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Representation and Growing Up Mixed Race

There has been a lot of talk about media and representation of marginalised groups over the past few years. As much as I don’t like reading negative comments from reviewers, publishers and writers, as well as the whole thing about calling producers of media with problematic topics every “-phobe” and “-ist” available, I am generally quite grateful for the discussion. It has forced me to re-examine how my perspective on media affects my consumption of it, and taught me about a lot of “uncomfortable topics” that for the longest time, was rarely outwardly addressed.

That being said, I’ve grown quite wary of the methods of approaching discourse used by all sides of the debate. There are a lot of complicated issues regarding it that I A) don’t feel qualified talking about and B) really don’t feel like talking about. For today, I’ll just be addressing something that I’ve been seeing quite often in fandoms and that is what I like to call “claiming”.

I haven’t really read up about the exact terms that would be appropriate to describe this phenomenon, so I’ll do my best to explain it. “Claiming” is something that some members of certain marginalised groups do when a character or celebrity is shown to be similar to them. Representation is important because it helps to give an individual from a marginalised group validation that not all of them are “bad” like how stereotypes make them out to be. For the most part, I can understand why someone would want to claim certain characters to celebrate that representation. However, a negative that is strung along with “claiming culture” is the fight to invalidate anyone else from another marginalised group trying to “claim” that character too. For example, if a person is from a marginalised race, but is also mixed raced, there are at least three types of people that would theoretically be “allowed” to claim this representation — a person who is a member of that marginalised race, a person who is mixed race, and a person who is a member of that non-marginalised race (that the character also is). It is valid for every one of them to “claim” this character.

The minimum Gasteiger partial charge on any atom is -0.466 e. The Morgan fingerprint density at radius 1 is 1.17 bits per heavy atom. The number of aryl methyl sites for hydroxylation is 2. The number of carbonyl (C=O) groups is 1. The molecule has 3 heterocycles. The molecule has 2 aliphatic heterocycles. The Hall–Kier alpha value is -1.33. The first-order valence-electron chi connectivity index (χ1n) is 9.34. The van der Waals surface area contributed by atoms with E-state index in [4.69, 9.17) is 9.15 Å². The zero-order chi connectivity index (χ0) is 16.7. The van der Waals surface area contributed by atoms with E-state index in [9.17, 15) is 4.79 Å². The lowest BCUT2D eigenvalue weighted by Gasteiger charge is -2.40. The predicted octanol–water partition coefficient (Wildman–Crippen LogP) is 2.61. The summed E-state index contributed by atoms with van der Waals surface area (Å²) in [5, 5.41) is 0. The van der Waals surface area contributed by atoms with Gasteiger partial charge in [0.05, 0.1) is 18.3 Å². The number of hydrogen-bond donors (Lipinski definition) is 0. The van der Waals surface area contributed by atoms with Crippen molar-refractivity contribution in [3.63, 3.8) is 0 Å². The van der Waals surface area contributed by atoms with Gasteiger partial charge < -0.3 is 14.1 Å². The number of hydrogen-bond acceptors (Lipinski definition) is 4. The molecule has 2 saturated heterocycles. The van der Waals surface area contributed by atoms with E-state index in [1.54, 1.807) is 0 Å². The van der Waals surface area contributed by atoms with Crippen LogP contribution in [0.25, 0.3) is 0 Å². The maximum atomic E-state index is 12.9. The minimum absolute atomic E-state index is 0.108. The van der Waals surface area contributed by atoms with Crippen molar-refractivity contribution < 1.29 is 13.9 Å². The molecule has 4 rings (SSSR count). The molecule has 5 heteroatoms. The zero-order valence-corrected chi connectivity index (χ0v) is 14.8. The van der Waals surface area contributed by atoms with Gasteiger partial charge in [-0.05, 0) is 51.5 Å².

However, I’ve recently been seeing a lot of people from either of the groups insisting that characters are “their” representation and no one else is allowed to view it as representation for themselves. This honestly confuses me because the last I checked, people weren’t only one specific thing. Characters should be multi-faceted because that’s how people are. If someone wants to claim a character as a representation of their marginalised group, they are free to do so as long as it isn’t meant to hurt anyone. Going along the same vein, I believe that if a character’s traits are open to interpretation, the character does not have to only be representative of one marginalised group only and can cover multiple at once without it necessarily being problematic. For example, if a character is coded as a “person of colour” but neither their appearance nor description pinpoints a specific race, it’s fair game for any person of colour to think that that character is representative of their group.

This topic is something that I’m sensitive about because I’m mixed race and I was often told that if I did something wrong, it was because of *insert negative stereotype* and if I did something right, it was because I wasn’t completely *insert race with negative stereotype*. I’ve been told that I should “embrace” one of my races while simultaneously being shoved out of the community because I wasn’t “pure blooded” enough to understand the struggles. It makes me uncomfortable in real life and it isn’t any less uncomfortable that it is quickly becoming the norm for characters to be treated similarly — if characters aren’t perfect representation of groups, or aren’t perfect characters if they are coded as a being from a certain group, they are quickly vilified and treated as irredeemably problematic characters.

Fiction doesn’t have to represent reality, but it seems that the way many of us are treating fictional characters is highly derivative of how we treat people like that in real life.

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